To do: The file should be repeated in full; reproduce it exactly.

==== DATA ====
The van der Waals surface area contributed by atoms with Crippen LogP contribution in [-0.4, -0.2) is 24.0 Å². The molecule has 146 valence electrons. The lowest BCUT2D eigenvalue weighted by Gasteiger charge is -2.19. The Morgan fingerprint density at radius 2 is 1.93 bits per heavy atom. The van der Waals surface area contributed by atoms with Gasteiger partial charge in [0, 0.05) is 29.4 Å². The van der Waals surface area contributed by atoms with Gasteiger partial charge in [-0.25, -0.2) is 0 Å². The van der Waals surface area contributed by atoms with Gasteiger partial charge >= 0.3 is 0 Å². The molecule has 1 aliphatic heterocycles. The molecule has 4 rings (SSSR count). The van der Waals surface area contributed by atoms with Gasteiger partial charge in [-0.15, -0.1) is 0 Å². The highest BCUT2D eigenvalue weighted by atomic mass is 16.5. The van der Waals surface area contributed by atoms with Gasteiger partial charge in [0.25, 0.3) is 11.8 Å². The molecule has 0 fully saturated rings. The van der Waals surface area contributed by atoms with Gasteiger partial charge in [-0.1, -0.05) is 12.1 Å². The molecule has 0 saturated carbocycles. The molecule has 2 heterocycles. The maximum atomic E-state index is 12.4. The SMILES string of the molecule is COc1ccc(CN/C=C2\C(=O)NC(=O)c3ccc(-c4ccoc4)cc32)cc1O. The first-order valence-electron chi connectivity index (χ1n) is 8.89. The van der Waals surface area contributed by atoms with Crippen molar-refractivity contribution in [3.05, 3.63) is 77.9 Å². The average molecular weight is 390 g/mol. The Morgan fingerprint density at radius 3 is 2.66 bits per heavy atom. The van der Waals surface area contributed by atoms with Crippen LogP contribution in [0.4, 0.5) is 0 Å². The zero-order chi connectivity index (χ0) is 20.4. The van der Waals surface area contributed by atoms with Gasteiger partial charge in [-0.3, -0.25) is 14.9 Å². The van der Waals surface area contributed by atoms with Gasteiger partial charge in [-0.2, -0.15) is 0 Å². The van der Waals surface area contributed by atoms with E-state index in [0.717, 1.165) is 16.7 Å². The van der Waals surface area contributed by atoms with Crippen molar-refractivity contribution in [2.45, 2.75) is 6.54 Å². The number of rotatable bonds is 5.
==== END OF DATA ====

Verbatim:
The van der Waals surface area contributed by atoms with Crippen LogP contribution in [-0.4, -0.2) is 24.0 Å². The molecule has 146 valence electrons. The lowest BCUT2D eigenvalue weighted by Gasteiger charge is -2.19. The Morgan fingerprint density at radius 2 is 1.93 bits per heavy atom. The van der Waals surface area contributed by atoms with Gasteiger partial charge in [0, 0.05) is 29.4 Å². The van der Waals surface area contributed by atoms with Gasteiger partial charge in [-0.25, -0.2) is 0 Å². The van der Waals surface area contributed by atoms with Gasteiger partial charge >= 0.3 is 0 Å². The molecule has 1 aliphatic heterocycles. The molecule has 4 rings (SSSR count). The van der Waals surface area contributed by atoms with Gasteiger partial charge in [-0.15, -0.1) is 0 Å². The highest BCUT2D eigenvalue weighted by atomic mass is 16.5. The van der Waals surface area contributed by atoms with Gasteiger partial charge in [0.25, 0.3) is 11.8 Å². The molecule has 0 fully saturated rings. The van der Waals surface area contributed by atoms with Gasteiger partial charge in [-0.1, -0.05) is 12.1 Å². The molecule has 0 saturated carbocycles. The molecule has 2 heterocycles. The maximum atomic E-state index is 12.4. The SMILES string of the molecule is COc1ccc(CN/C=C2\C(=O)NC(=O)c3ccc(-c4ccoc4)cc32)cc1O. The first-order valence-electron chi connectivity index (χ1n) is 8.89. The van der Waals surface area contributed by atoms with Crippen molar-refractivity contribution in [3.05, 3.63) is 77.9 Å². The average molecular weight is 390 g/mol. The Morgan fingerprint density at radius 3 is 2.66 bits per heavy atom. The van der Waals surface area contributed by atoms with Crippen LogP contribution in [0.4, 0.5) is 0 Å². The zero-order chi connectivity index (χ0) is 20.4. The van der Waals surface area contributed by atoms with Gasteiger partial charge in [-0.3, -0.25) is 14.9 Å². The van der Waals surface area contributed by atoms with Gasteiger partial charge in [-0.2, -0.15) is 0 Å². The van der Waals surface area contributed by atoms with E-state index in [0.717, 1.165) is 16.7 Å². The van der Waals surface area contributed by atoms with Crippen molar-refractivity contribution in [2.45, 2.75) is 6.54 Å². The number of rotatable bonds is 5.